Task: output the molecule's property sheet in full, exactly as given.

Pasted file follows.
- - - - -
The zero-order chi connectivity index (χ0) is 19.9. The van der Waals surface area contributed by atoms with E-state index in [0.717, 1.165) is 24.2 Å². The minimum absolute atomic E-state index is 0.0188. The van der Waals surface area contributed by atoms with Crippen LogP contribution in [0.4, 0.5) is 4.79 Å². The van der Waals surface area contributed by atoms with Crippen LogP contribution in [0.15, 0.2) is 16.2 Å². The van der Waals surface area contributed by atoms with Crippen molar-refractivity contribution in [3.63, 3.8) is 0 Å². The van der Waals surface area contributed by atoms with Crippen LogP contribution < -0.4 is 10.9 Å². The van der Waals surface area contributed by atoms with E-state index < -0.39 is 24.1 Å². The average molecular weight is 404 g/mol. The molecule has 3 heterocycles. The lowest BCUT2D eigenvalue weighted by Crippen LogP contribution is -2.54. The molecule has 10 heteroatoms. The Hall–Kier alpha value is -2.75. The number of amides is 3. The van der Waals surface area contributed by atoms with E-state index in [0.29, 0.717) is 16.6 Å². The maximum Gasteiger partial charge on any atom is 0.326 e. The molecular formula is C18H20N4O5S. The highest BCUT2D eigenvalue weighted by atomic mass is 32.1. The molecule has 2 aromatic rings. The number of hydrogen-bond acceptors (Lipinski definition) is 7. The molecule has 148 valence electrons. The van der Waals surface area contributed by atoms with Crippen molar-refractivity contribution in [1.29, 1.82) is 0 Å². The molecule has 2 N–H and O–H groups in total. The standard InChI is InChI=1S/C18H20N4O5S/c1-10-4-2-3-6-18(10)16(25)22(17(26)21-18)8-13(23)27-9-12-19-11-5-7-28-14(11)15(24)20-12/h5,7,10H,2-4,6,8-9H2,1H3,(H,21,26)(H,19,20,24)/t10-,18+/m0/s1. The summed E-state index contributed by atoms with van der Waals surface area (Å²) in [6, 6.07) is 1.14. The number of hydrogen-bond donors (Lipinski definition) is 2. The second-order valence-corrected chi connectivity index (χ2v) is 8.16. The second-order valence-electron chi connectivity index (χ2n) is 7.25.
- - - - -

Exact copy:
The zero-order chi connectivity index (χ0) is 19.9. The van der Waals surface area contributed by atoms with E-state index in [0.717, 1.165) is 24.2 Å². The minimum absolute atomic E-state index is 0.0188. The van der Waals surface area contributed by atoms with Crippen LogP contribution in [0.4, 0.5) is 4.79 Å². The van der Waals surface area contributed by atoms with Crippen LogP contribution in [0.15, 0.2) is 16.2 Å². The van der Waals surface area contributed by atoms with Crippen molar-refractivity contribution in [3.63, 3.8) is 0 Å². The van der Waals surface area contributed by atoms with Crippen LogP contribution < -0.4 is 10.9 Å². The van der Waals surface area contributed by atoms with E-state index < -0.39 is 24.1 Å². The average molecular weight is 404 g/mol. The molecule has 3 heterocycles. The lowest BCUT2D eigenvalue weighted by Crippen LogP contribution is -2.54. The molecule has 10 heteroatoms. The Hall–Kier alpha value is -2.75. The number of amides is 3. The van der Waals surface area contributed by atoms with E-state index in [0.29, 0.717) is 16.6 Å². The maximum Gasteiger partial charge on any atom is 0.326 e. The molecular formula is C18H20N4O5S. The highest BCUT2D eigenvalue weighted by atomic mass is 32.1. The molecule has 2 aromatic rings. The number of hydrogen-bond acceptors (Lipinski definition) is 7. The molecule has 148 valence electrons. The van der Waals surface area contributed by atoms with Crippen molar-refractivity contribution in [1.29, 1.82) is 0 Å². The molecule has 2 N–H and O–H groups in total. The standard InChI is InChI=1S/C18H20N4O5S/c1-10-4-2-3-6-18(10)16(25)22(17(26)21-18)8-13(23)27-9-12-19-11-5-7-28-14(11)15(24)20-12/h5,7,10H,2-4,6,8-9H2,1H3,(H,21,26)(H,19,20,24)/t10-,18+/m0/s1. The summed E-state index contributed by atoms with van der Waals surface area (Å²) in [6, 6.07) is 1.14. The number of hydrogen-bond donors (Lipinski definition) is 2. The second-order valence-corrected chi connectivity index (χ2v) is 8.16. The second-order valence-electron chi connectivity index (χ2n) is 7.25.